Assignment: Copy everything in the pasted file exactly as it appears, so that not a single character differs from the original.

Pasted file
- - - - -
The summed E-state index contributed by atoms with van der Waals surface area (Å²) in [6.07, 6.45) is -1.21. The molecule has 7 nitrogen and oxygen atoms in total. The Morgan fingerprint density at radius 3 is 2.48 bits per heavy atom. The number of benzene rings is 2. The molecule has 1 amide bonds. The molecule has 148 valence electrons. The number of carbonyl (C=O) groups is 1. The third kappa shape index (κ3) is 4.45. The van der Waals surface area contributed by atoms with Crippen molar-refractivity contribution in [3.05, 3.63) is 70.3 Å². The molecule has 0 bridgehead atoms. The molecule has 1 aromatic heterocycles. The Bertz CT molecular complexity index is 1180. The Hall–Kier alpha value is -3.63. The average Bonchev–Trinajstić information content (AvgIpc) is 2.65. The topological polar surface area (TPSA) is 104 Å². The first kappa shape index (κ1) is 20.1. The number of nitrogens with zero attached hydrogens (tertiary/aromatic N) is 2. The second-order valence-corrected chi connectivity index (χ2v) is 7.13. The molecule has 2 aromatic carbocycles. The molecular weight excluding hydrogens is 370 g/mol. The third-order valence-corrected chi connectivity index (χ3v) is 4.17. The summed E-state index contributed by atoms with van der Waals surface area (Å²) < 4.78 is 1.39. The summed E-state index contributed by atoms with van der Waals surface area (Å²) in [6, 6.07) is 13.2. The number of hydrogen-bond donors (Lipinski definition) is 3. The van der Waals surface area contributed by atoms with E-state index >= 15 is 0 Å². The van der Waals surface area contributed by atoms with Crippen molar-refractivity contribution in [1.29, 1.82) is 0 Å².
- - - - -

The summed E-state index contributed by atoms with van der Waals surface area (Å²) in [6.07, 6.45) is -1.21. The molecule has 7 nitrogen and oxygen atoms in total. The Morgan fingerprint density at radius 3 is 2.48 bits per heavy atom. The number of benzene rings is 2. The molecule has 1 amide bonds. The molecule has 148 valence electrons. The number of carbonyl (C=O) groups is 1. The third kappa shape index (κ3) is 4.45. The van der Waals surface area contributed by atoms with Crippen molar-refractivity contribution in [3.05, 3.63) is 70.3 Å². The molecule has 0 bridgehead atoms. The molecule has 1 aromatic heterocycles. The Bertz CT molecular complexity index is 1180. The Hall–Kier alpha value is -3.63. The average Bonchev–Trinajstić information content (AvgIpc) is 2.65. The topological polar surface area (TPSA) is 104 Å². The first kappa shape index (κ1) is 20.1. The number of nitrogens with zero attached hydrogens (tertiary/aromatic N) is 2. The second-order valence-corrected chi connectivity index (χ2v) is 7.13. The molecule has 2 aromatic carbocycles. The molecular weight excluding hydrogens is 370 g/mol. The third-order valence-corrected chi connectivity index (χ3v) is 4.17. The summed E-state index contributed by atoms with van der Waals surface area (Å²) < 4.78 is 1.39. The summed E-state index contributed by atoms with van der Waals surface area (Å²) in [6, 6.07) is 13.2. The number of hydrogen-bond donors (Lipinski definition) is 3. The van der Waals surface area contributed by atoms with E-state index >= 15 is 0 Å². The van der Waals surface area contributed by atoms with Crippen molar-refractivity contribution in [1.29, 1.82) is 0 Å².